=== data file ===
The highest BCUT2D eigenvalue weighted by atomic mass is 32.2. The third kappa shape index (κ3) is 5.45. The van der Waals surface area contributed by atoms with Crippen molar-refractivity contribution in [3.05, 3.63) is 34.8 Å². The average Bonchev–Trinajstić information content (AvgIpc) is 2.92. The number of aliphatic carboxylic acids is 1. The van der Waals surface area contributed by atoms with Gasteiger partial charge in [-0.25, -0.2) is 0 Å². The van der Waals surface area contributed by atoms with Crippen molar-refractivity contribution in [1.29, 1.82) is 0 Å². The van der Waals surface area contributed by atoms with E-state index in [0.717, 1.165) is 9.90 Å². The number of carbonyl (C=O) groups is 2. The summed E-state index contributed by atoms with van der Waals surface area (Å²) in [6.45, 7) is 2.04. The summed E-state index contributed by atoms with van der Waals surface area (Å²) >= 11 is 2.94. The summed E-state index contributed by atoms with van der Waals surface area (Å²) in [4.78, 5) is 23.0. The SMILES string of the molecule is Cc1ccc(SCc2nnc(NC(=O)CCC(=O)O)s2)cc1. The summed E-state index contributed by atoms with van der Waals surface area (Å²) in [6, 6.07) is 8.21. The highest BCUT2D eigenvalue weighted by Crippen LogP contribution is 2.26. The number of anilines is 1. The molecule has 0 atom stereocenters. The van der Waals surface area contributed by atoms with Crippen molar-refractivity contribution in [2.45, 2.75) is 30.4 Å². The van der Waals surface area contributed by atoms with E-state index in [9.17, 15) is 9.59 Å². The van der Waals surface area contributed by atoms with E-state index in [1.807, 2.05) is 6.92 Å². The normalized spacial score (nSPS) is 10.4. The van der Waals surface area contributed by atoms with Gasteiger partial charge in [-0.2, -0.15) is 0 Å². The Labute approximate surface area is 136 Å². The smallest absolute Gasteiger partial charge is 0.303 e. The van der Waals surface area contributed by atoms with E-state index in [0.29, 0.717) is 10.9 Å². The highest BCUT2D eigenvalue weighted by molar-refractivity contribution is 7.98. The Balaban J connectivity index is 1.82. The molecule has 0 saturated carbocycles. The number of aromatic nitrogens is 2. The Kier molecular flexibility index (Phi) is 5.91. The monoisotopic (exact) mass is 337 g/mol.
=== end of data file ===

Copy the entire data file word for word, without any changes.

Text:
The highest BCUT2D eigenvalue weighted by atomic mass is 32.2. The third kappa shape index (κ3) is 5.45. The van der Waals surface area contributed by atoms with Crippen molar-refractivity contribution in [3.05, 3.63) is 34.8 Å². The average Bonchev–Trinajstić information content (AvgIpc) is 2.92. The number of aliphatic carboxylic acids is 1. The van der Waals surface area contributed by atoms with Gasteiger partial charge in [-0.25, -0.2) is 0 Å². The van der Waals surface area contributed by atoms with Crippen molar-refractivity contribution in [1.29, 1.82) is 0 Å². The van der Waals surface area contributed by atoms with E-state index in [0.717, 1.165) is 9.90 Å². The number of carbonyl (C=O) groups is 2. The summed E-state index contributed by atoms with van der Waals surface area (Å²) in [6.45, 7) is 2.04. The summed E-state index contributed by atoms with van der Waals surface area (Å²) >= 11 is 2.94. The summed E-state index contributed by atoms with van der Waals surface area (Å²) in [4.78, 5) is 23.0. The SMILES string of the molecule is Cc1ccc(SCc2nnc(NC(=O)CCC(=O)O)s2)cc1. The summed E-state index contributed by atoms with van der Waals surface area (Å²) in [6, 6.07) is 8.21. The highest BCUT2D eigenvalue weighted by Crippen LogP contribution is 2.26. The number of anilines is 1. The molecule has 0 atom stereocenters. The van der Waals surface area contributed by atoms with Crippen molar-refractivity contribution in [2.45, 2.75) is 30.4 Å². The van der Waals surface area contributed by atoms with E-state index in [9.17, 15) is 9.59 Å². The van der Waals surface area contributed by atoms with E-state index in [1.807, 2.05) is 6.92 Å². The normalized spacial score (nSPS) is 10.4. The van der Waals surface area contributed by atoms with Gasteiger partial charge in [-0.2, -0.15) is 0 Å². The Labute approximate surface area is 136 Å². The smallest absolute Gasteiger partial charge is 0.303 e. The van der Waals surface area contributed by atoms with E-state index in [0.29, 0.717) is 10.9 Å². The highest BCUT2D eigenvalue weighted by molar-refractivity contribution is 7.98. The Balaban J connectivity index is 1.82. The molecule has 0 saturated carbocycles. The number of aromatic nitrogens is 2. The Kier molecular flexibility index (Phi) is 5.91. The monoisotopic (exact) mass is 337 g/mol.